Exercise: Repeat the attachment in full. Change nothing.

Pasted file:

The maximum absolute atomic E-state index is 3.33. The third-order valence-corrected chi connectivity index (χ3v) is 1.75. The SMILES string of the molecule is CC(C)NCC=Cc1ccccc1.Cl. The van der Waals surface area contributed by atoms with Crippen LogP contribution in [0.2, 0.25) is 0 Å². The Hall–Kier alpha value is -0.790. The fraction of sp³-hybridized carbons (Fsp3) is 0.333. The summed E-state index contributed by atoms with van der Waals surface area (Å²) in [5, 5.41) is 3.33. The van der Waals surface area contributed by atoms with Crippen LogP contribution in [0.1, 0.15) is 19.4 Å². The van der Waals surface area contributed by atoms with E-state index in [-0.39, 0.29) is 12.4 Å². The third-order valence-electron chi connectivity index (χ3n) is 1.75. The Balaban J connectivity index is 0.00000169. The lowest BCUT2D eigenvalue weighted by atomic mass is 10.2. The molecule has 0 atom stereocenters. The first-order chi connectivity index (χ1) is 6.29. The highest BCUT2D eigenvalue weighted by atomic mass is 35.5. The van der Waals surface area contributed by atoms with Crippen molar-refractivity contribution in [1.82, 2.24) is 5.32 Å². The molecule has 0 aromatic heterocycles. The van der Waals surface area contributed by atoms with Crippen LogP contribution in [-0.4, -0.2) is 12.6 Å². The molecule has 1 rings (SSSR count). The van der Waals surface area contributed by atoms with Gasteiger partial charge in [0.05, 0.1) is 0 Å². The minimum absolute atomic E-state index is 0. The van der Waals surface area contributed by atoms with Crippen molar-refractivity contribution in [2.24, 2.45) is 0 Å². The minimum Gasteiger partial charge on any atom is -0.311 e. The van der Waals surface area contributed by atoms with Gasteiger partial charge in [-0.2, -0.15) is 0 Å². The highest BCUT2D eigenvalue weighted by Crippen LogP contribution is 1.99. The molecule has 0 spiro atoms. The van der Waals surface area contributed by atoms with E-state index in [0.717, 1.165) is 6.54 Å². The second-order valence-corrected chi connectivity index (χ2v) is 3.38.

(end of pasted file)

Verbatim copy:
The maximum absolute atomic E-state index is 3.33. The third-order valence-corrected chi connectivity index (χ3v) is 1.75. The SMILES string of the molecule is CC(C)NCC=Cc1ccccc1.Cl. The van der Waals surface area contributed by atoms with Crippen LogP contribution in [0.2, 0.25) is 0 Å². The Hall–Kier alpha value is -0.790. The fraction of sp³-hybridized carbons (Fsp3) is 0.333. The summed E-state index contributed by atoms with van der Waals surface area (Å²) in [5, 5.41) is 3.33. The van der Waals surface area contributed by atoms with Crippen LogP contribution in [0.1, 0.15) is 19.4 Å². The van der Waals surface area contributed by atoms with E-state index in [-0.39, 0.29) is 12.4 Å². The third-order valence-electron chi connectivity index (χ3n) is 1.75. The Balaban J connectivity index is 0.00000169. The lowest BCUT2D eigenvalue weighted by atomic mass is 10.2. The molecule has 0 atom stereocenters. The first-order chi connectivity index (χ1) is 6.29. The highest BCUT2D eigenvalue weighted by atomic mass is 35.5. The van der Waals surface area contributed by atoms with Crippen molar-refractivity contribution in [1.82, 2.24) is 5.32 Å². The molecule has 0 aromatic heterocycles. The van der Waals surface area contributed by atoms with Crippen LogP contribution in [-0.4, -0.2) is 12.6 Å². The molecule has 1 rings (SSSR count). The van der Waals surface area contributed by atoms with Gasteiger partial charge in [0.05, 0.1) is 0 Å². The minimum absolute atomic E-state index is 0. The van der Waals surface area contributed by atoms with Crippen molar-refractivity contribution in [2.24, 2.45) is 0 Å². The minimum Gasteiger partial charge on any atom is -0.311 e. The van der Waals surface area contributed by atoms with Gasteiger partial charge in [-0.2, -0.15) is 0 Å². The highest BCUT2D eigenvalue weighted by Crippen LogP contribution is 1.99. The molecule has 0 spiro atoms. The van der Waals surface area contributed by atoms with E-state index in [0.717, 1.165) is 6.54 Å². The second-order valence-corrected chi connectivity index (χ2v) is 3.38.